In the End

Adaptability and imagination will be honed by running or playing Changeling: the Lost. Even if you’re in the best Changeling game of your life, at times you might feel lost. This is not a flaw; it’s a feature. The choice really is yours, and you can pick a new direction at any time, the way we do in dreams. You can draw inspiration from anywhere and translate anything into Changeling’s terms. Whenever you’re not sure how to proceed, don’t hesitate to use your dreams, take a trope from a fairy tale, or grab a tarot deck and see how a card strikes you. The only way to lose at Changeling: the Lost is to give up.

So, what do changelings do?

They hide, explore, and defend. They compete and avenge. They create wonders even if they’re falling apart. They try to negotiate and sometimes take the bait. They punish, torture, and ravage. They rule and serve, and might even try to become one of the Others. They get in over their heads but always find a way to fight back. They escape and bind. They lose and lie. They struggle to understand and be understood, to hold onto the past and create a future. They learn to trust, love, and revel in life. They reveal the truth more than they like. They aid the weak. They stalk the guilty and otherworldly. They age and die. They are born again in legends.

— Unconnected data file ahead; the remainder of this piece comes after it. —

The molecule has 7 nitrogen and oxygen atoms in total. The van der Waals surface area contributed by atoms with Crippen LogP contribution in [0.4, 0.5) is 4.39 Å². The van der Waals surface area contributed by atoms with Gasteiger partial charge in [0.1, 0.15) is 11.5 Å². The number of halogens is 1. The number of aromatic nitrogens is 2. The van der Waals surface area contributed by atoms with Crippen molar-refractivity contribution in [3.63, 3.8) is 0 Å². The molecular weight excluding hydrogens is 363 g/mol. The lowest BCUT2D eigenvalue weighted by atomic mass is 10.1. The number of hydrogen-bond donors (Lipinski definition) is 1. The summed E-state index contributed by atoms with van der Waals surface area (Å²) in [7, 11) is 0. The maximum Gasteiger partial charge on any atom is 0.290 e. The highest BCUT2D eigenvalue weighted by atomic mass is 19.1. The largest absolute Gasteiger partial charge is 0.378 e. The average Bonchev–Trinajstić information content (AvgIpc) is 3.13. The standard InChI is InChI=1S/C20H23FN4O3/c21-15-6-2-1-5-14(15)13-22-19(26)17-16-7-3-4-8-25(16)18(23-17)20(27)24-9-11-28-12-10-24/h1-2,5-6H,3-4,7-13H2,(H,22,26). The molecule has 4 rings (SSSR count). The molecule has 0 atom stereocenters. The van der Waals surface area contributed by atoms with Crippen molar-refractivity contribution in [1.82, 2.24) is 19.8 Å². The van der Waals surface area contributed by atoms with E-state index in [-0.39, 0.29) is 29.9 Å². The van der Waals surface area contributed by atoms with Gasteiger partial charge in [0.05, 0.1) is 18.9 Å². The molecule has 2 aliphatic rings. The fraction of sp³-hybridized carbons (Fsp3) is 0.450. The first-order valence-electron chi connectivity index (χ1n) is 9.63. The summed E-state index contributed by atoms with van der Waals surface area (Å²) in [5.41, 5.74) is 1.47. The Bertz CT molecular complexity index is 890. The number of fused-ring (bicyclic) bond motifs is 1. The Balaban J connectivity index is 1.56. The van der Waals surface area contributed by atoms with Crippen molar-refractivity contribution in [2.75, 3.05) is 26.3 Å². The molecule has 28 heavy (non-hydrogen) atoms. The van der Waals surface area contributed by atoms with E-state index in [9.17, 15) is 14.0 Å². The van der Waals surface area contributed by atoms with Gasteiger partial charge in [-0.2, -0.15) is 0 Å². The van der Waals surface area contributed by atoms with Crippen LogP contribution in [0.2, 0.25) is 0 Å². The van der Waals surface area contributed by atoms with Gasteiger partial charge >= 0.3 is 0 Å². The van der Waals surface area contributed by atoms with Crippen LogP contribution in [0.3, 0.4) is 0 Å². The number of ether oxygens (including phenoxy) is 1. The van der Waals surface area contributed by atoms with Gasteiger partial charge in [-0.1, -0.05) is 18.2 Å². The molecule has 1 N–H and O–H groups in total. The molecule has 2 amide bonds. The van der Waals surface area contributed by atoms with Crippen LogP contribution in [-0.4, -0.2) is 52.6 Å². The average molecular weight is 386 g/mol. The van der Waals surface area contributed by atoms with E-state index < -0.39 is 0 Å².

In the end, you will see that the proper questions are: What don’t changelings do? Dear God, when do changelings ever rest? Because even when they sleep, they keep on going and nothing they do ever has to be boring.